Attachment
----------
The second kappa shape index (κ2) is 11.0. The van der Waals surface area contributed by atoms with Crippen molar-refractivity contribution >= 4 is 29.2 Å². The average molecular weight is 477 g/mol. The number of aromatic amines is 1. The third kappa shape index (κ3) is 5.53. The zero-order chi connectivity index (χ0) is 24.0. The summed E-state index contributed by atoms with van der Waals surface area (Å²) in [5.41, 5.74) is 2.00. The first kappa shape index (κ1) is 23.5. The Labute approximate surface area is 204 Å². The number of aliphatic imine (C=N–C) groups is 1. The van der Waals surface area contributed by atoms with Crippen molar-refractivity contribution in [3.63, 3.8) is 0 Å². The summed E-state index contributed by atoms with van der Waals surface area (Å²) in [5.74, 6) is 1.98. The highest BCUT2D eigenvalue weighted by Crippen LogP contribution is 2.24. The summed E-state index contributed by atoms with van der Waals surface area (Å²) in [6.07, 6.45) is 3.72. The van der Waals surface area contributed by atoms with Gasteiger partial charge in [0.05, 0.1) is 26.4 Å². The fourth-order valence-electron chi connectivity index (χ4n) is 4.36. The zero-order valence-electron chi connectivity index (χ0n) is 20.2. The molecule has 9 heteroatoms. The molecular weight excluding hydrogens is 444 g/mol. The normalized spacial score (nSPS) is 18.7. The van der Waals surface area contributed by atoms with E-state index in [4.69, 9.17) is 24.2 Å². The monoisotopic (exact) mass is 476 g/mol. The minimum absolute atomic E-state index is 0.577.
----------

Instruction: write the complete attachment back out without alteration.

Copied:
The second kappa shape index (κ2) is 11.0. The van der Waals surface area contributed by atoms with Crippen molar-refractivity contribution >= 4 is 29.2 Å². The average molecular weight is 477 g/mol. The number of aromatic amines is 1. The third kappa shape index (κ3) is 5.53. The zero-order chi connectivity index (χ0) is 24.0. The summed E-state index contributed by atoms with van der Waals surface area (Å²) in [5.41, 5.74) is 2.00. The first kappa shape index (κ1) is 23.5. The Labute approximate surface area is 204 Å². The number of aliphatic imine (C=N–C) groups is 1. The van der Waals surface area contributed by atoms with Crippen molar-refractivity contribution in [3.63, 3.8) is 0 Å². The summed E-state index contributed by atoms with van der Waals surface area (Å²) in [5.74, 6) is 1.98. The highest BCUT2D eigenvalue weighted by Crippen LogP contribution is 2.24. The summed E-state index contributed by atoms with van der Waals surface area (Å²) in [6.07, 6.45) is 3.72. The van der Waals surface area contributed by atoms with Gasteiger partial charge in [0.05, 0.1) is 26.4 Å². The fourth-order valence-electron chi connectivity index (χ4n) is 4.36. The zero-order valence-electron chi connectivity index (χ0n) is 20.2. The molecule has 9 heteroatoms. The molecular weight excluding hydrogens is 444 g/mol. The normalized spacial score (nSPS) is 18.7. The van der Waals surface area contributed by atoms with E-state index in [4.69, 9.17) is 24.2 Å². The monoisotopic (exact) mass is 476 g/mol. The minimum absolute atomic E-state index is 0.577.